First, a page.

“It got to the point where we could count a good day as being one when my son and I didn’t argue about schoolwork” Emma explains. “But I contacted my son’s school and they were great, very supportive and he got regular phone calls to support and reassure him.”


Working from 9am – 10pm herself, life was certainly full-on. Like many others, Emma had to be extra vigilant because of vulnerable parents. Even the mail was being wiped down and there were strict sanitising procedures in place. With her father not being able to go out to the shops or pharmacy, and a particularly vulnerable mother to care for, this is something she took into her own hands, and not only did her job, schooling and her own home management but looked after her parents, doing tasks that might ordinarily be spread out.


It was very humbling hearing about Emma’s life these last months. This was her reality. The impact on her son was visible, and at times he would get very upset. He certainly was not alone. Many of the parents and students I have spoken to have found this experience to have had some effect on their wellbeing, with a lot of tears and worry. It’s unprecedented stress, and I honestly applaud every pupil, parent and person who had to deal with the difficulties they faced. I hope they take happiness in knowing that they have come out the other side. Emma, if you’re reading this, I’m sure there are many reading your experience nodding along in solidarity.

Carrie’s story:

Carrie sent me a little snippet of one of her ‘fun’ experiences of working whilst on lockdown, which she kindly agreed I could share. Carrie has a 2-year-old, who, one morning, she decided to leave ‘for ten minutes’ to add herself onto a quick Zoom meeting. Plonking her offspring in front of Peppa Pig with a handful of carrot sticks seemed a simple and foolproof plan. However, just as she was greeting her colleagues and they were going through the important tasks of the day, her little angel came over, pants on her head and promptly explained to all and sundry that she had had a little accident on the carpet. “I was mortified” explains Carrie “but to be honest everyone found it hilarious and I think they all just understood that it’s just one of those things’. Promptly excusing herself to now spend a chunk of her morning cleaning a carpet, Carrie explains that she just realised that in situations like lockdown, where life is just life, anything can happen. And it often does.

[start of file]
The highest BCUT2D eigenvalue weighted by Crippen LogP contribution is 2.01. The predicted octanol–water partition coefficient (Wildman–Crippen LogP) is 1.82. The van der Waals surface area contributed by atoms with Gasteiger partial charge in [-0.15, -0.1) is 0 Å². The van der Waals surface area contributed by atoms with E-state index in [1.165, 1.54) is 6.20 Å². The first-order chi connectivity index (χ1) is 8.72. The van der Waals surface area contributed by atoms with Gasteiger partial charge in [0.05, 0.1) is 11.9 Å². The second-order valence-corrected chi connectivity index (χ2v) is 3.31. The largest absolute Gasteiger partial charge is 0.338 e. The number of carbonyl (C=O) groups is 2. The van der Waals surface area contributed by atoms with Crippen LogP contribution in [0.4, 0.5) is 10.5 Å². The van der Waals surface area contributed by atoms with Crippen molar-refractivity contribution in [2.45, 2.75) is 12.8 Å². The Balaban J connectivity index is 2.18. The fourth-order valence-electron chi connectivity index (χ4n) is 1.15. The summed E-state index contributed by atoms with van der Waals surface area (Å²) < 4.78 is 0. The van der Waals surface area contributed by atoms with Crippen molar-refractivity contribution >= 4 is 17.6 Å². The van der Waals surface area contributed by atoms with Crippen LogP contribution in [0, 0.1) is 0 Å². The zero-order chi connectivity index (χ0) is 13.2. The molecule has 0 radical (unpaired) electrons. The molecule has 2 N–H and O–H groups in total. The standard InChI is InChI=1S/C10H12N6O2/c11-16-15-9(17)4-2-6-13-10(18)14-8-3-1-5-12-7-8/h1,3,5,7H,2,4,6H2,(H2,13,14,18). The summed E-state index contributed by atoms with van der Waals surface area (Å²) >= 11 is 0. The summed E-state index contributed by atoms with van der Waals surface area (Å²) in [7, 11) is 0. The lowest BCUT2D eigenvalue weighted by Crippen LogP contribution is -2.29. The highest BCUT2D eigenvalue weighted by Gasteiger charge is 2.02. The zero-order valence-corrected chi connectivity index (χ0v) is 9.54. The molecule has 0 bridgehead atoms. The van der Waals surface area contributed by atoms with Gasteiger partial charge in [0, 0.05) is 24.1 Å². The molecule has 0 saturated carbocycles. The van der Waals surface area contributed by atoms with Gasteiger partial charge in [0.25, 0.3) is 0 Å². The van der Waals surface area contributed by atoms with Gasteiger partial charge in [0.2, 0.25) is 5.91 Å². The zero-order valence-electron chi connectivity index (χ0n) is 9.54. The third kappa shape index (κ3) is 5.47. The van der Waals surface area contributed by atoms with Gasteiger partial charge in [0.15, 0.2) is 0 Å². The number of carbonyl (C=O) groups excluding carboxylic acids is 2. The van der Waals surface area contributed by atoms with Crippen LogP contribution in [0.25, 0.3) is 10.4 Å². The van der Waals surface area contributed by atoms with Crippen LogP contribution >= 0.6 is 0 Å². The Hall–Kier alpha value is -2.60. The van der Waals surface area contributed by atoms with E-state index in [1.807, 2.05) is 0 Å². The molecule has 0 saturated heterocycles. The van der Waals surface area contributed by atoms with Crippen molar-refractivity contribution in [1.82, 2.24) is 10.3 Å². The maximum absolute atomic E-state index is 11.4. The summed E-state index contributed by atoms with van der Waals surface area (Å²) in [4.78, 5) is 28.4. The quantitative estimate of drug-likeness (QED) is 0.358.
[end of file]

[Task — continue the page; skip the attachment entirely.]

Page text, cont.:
At the end of the day, I think many will agree that as an island, we have done a pretty good job. Personal struggles have been part of many of our journeys this half of the year, and we’ve had to adapt to life in a whole new way. But it can also help make us stronger as people and as a community too.

*Names have been changed to protect identities.